How is congenital diaphragmatic hernia treated?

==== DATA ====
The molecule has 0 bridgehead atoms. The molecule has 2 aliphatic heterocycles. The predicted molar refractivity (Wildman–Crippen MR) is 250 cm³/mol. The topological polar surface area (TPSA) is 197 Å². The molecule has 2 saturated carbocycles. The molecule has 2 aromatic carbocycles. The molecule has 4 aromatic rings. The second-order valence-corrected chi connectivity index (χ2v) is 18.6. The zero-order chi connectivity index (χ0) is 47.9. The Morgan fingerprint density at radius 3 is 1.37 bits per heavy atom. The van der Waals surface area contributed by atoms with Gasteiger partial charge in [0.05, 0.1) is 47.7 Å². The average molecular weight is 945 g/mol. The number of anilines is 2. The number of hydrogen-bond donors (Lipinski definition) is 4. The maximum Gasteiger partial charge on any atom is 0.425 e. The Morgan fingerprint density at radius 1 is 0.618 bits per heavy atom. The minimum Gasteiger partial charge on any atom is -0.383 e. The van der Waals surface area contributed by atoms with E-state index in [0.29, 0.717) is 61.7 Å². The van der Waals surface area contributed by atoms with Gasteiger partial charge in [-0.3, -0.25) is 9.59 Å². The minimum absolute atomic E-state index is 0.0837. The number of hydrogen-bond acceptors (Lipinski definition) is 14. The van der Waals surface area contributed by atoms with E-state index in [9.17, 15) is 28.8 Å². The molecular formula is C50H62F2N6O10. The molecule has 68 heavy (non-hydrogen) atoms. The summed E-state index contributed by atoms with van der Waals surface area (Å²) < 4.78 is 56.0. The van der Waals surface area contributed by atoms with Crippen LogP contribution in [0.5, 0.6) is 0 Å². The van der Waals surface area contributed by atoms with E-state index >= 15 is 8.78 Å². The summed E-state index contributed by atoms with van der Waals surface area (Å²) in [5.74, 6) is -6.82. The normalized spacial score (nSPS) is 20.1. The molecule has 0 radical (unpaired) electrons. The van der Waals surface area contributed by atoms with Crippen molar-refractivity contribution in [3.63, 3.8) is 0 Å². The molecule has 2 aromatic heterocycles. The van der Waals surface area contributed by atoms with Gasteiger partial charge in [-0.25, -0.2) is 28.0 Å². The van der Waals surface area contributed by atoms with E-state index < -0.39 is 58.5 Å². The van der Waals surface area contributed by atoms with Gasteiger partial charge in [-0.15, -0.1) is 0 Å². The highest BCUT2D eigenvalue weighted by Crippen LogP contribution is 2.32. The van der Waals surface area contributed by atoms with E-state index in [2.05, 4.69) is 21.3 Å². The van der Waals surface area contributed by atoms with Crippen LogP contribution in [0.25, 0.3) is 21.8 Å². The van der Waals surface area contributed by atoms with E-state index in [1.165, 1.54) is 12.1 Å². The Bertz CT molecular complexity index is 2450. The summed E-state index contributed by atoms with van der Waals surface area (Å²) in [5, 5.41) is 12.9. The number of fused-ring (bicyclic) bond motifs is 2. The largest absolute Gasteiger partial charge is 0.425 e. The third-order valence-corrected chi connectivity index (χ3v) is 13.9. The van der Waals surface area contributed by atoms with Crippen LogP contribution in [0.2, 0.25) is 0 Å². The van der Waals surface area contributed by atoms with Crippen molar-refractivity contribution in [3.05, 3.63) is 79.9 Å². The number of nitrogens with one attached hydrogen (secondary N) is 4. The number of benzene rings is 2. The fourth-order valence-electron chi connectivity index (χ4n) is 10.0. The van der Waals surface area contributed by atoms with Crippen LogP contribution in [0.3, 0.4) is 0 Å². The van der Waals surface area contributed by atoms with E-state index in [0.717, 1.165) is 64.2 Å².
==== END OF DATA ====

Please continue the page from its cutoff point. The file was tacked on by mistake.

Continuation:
Fetal open surgery for CDH has shifted to postnatal procedures after stabilization of the neonate. Though open fetal surgery was initially utilized, survival rates were low. Advances in the care of neonates with CDH meant that the survival rate of neonates with CDH was higher than the survival rate of fetuses treated with open fetal surgery. While most CDH fetuses are now treated as neonates, a procedure less invasive than open surgery is being evaluated. It involves the reversible occlusion of the fetal trachea, intentionally creating a CHAOS-like situation. The expanding lungs exert pressure on the herniated abdominal contents. This can push the herniated contents at least partway back into the abdomen. The tracheal occlusion is then reversed so an airway can be established. This procedure is known as fetoscopic tracheal occlusion (FETO). Though FETO is attractive and has some successes, improvements in survival of affected neonates using improved respirators and techniques has also meant that this method may not be superior to postnatal management.